ST. GEORGE — As a result of fiscal uncertainties during the COVID-19 pandemic, city officials announced that the expansion of the St. George Police station and City Hall have been put on hold.
Marc Mortensen, city of St. George support services director, told St. George News the city has put the brakes on the $17 million upgrades, which included a four-phase building project for a parking garage and upgrades to the city facilities.
“With regards to the Police Department and City Hall, these include expansion and remodel,” Mortensen said. “But we’ve pushed pause on these three projects.”
Phase one, a new 911 emergency communications center at the St. George City Commons Building, which began prior to the COVID-19 outbreak, is approximately 90% complete, Mortensen said. That buildout will continue, with the city planning to relocate its 911 capabilities this summer.
In regard to the other projects, Mortensen said the parking garage is “shovel ready” and is completely designed with the official stamp of approval for construction. City Hall is approximately 98% into its design phase and would have been ready to proceed in July.
“For the fiscal year 2020-21 recommended budget it does not have any of the maintaining projects in it,” Mortensen said. “Right now we don’t know when they will start.”
In anticipation of the expansions, leases on two temporary offices downtown had been signed, which city officials are now working to sublease so they are not on the financial hook to pay for empty buildings.
Community development, public works and administrative services were slated to move to the previous Spectrum Building, with the balance of city departments occupying an office at 600 South and 320 East.
“These leases are active right now,” Mortensen said. “Had we moved forward with our plan, we would have moved and been under construction right now. We would have occupied the (leased) buildings for up to 18 months.”
In addition to the two temporary offices, he added, there was another scheduled to house police personnel during its future expansion.
“Everything has been put on hold until further notice,” he said. “This has been something we’ve been working on for more than a year, with a ton of planning effort and coordination. It’s been painful to see this happen.”
According to city officials, when construction resumes, the completed projects will bring the city complex at 175 North and 200 East into the 21st century.
Built during the 1980s, when the size of St. George’s government was smaller, the two buildings in their current state have run out of space to house its employees.
“We have employees working in what would be considered closets and hallways,” Mortensen said. “We have no room for expansion if the city continues to grow. Obviously there was also dated technology, and better efficiencies that can be built into the new project.”
In previous years, City Hall housed every department with the need as the city grew to “farm” out employees to other offices. The city had considered constructing a new building but scrapped that idea because of the downtown’s convenient location.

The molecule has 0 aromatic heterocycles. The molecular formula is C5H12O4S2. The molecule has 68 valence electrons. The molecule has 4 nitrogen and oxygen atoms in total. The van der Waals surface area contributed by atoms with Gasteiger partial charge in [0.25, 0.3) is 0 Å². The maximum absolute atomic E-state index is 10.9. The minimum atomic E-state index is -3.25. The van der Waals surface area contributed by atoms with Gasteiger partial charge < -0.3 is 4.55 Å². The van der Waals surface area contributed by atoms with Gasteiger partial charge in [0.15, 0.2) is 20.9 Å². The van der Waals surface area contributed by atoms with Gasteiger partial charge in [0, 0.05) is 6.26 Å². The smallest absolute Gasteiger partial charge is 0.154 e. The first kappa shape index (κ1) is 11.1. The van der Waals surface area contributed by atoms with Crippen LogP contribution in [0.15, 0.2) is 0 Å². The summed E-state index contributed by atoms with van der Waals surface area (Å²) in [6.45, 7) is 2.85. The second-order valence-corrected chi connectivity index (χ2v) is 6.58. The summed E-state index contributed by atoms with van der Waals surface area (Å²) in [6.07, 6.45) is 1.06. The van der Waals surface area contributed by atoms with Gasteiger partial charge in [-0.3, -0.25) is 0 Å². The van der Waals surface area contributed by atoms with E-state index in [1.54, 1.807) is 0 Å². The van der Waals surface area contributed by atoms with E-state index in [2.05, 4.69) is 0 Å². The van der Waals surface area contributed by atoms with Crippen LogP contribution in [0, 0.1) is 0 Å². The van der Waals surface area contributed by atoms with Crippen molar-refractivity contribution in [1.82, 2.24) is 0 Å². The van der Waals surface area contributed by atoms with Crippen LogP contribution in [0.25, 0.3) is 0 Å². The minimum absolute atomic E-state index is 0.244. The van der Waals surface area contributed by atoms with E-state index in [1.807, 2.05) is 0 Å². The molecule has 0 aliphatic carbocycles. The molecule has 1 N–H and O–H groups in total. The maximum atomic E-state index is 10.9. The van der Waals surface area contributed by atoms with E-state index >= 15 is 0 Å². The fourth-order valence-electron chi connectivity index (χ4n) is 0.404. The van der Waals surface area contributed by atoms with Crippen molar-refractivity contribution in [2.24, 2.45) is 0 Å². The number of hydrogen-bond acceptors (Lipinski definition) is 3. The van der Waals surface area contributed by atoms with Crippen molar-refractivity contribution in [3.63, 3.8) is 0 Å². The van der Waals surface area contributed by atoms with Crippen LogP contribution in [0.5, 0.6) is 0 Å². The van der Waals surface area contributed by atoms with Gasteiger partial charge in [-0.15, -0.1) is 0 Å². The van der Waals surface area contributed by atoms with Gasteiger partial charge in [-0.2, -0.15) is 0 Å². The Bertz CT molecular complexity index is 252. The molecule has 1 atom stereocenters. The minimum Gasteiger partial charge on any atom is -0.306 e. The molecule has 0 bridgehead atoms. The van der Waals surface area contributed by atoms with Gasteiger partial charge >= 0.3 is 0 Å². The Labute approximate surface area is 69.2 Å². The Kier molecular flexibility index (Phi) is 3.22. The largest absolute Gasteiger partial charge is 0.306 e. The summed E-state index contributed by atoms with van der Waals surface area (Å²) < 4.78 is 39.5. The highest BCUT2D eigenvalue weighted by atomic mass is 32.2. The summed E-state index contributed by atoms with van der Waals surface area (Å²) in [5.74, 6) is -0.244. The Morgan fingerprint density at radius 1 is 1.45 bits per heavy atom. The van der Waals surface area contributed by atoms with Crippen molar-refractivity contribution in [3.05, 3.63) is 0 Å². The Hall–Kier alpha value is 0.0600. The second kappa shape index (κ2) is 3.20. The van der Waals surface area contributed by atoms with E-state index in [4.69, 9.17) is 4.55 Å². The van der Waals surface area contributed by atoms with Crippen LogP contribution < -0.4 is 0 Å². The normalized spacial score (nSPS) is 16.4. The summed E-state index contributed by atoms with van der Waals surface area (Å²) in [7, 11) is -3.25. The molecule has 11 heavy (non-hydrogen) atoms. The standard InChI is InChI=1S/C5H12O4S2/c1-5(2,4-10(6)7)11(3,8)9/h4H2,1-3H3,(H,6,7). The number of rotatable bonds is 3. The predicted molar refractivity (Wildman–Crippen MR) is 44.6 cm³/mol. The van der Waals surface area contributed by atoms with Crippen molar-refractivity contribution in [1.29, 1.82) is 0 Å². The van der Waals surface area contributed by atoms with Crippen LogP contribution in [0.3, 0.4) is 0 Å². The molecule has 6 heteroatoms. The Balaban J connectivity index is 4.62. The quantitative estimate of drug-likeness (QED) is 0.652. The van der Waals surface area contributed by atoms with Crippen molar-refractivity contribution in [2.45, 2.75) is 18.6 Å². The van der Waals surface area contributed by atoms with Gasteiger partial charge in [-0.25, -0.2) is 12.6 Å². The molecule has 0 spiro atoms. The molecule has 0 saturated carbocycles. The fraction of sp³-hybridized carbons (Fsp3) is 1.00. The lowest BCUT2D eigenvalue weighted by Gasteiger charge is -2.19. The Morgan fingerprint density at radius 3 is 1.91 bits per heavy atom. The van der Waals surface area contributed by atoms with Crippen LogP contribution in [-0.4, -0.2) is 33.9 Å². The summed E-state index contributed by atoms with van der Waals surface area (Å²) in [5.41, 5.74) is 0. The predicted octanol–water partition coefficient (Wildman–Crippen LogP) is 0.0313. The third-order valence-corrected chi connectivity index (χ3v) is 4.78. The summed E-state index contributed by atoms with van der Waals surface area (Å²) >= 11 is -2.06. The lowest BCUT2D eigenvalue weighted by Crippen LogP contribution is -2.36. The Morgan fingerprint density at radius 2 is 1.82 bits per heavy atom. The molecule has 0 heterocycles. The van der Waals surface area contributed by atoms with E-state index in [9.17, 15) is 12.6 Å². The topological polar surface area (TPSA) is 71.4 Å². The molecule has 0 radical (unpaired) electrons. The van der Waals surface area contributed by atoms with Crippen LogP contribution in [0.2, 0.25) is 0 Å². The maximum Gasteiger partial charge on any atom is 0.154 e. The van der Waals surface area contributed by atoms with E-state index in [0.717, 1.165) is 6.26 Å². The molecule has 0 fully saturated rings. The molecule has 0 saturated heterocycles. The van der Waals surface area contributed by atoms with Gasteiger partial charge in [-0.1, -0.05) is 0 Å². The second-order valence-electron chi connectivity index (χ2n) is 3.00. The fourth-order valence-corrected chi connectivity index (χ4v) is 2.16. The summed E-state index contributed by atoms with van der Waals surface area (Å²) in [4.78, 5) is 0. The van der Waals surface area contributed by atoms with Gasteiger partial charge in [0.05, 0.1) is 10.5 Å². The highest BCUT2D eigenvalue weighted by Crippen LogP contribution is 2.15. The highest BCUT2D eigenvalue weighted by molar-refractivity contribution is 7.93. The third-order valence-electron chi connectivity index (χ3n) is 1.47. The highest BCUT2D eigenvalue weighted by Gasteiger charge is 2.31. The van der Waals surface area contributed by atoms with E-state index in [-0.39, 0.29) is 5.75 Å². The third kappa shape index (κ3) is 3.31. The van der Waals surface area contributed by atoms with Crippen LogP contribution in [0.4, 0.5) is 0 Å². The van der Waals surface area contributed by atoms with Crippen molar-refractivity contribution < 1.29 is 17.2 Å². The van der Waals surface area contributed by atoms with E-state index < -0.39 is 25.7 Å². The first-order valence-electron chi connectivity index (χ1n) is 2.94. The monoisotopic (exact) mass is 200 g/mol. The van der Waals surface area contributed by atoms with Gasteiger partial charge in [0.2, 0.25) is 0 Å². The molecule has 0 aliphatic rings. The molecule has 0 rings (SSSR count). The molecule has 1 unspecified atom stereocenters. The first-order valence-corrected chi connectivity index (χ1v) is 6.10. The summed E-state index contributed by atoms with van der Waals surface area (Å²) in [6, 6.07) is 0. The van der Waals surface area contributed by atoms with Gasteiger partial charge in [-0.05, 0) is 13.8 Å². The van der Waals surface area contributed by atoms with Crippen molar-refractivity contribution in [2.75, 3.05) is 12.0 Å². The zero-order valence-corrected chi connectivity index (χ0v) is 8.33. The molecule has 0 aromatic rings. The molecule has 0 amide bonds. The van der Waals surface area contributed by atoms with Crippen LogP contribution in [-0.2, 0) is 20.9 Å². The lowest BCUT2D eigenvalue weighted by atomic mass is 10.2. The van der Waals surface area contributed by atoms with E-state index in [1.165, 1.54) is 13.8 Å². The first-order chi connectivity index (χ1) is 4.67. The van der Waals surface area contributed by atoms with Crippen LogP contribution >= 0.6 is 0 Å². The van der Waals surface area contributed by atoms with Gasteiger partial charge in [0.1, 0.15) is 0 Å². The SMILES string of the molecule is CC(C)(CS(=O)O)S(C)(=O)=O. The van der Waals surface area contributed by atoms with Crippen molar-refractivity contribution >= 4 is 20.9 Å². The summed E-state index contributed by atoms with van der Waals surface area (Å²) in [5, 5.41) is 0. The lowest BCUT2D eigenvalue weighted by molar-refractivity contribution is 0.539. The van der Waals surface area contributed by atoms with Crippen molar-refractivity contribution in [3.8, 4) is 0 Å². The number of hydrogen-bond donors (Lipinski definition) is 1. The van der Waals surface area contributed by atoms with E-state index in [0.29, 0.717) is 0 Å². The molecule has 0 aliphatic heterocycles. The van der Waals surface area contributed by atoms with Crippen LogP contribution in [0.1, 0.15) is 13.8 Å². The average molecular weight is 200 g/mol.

“The new projects would have given us to 20 plus years of growth,” Mortensen said.
Rolling with the punches, the city plans to adopt new methods of business to accommodate continued growth.
These may include more employees working from home and online public access to city services such as filing building permits. The plan is to include a 311 center in City Hall for the public access to services and billing options as well.
“With the pandemic we’ve sped up timelines to offer services online,” Mortensen said.
One unintended, positive consequence has been the ability to conduct various government meetings over the internet, such as a Zoom GoToMeeting.
“Everyone is getting used to these, and they’ve been very effective,” Mortensen said. “There are a lot of employees who intend to use these services moving forward and spend less time driving to the office unless it is absolutely necessary.”
With less travel, Mortensen added, it will help with traffic congestion and traffic pollution.
“Moving forward, video conferencing will play a role in how we do business as a city,” he added.
Although the expansion and construction projects have been shelved for the next fiscal year, Mortensen said never say “never.”
It all depends on how the economy reacts and how the community recovers, he said.
“During our budget cycle this year we took a very conservative approach and cut out most all capital projects unless they were absolutely necessary,” he said. “If there are funds available or it looks like we are making a strong recovery this fall or winter, then it would require a budget opening on council approval to reinstate the project during the 2020-21 fiscal year.”
This scenario seems “unlikely,” Mortensen added. “But this could change and we’ll adapt.”
When the projects do resume, they will take several months of planning to move forward, he said, so it will not be an immediate restart.
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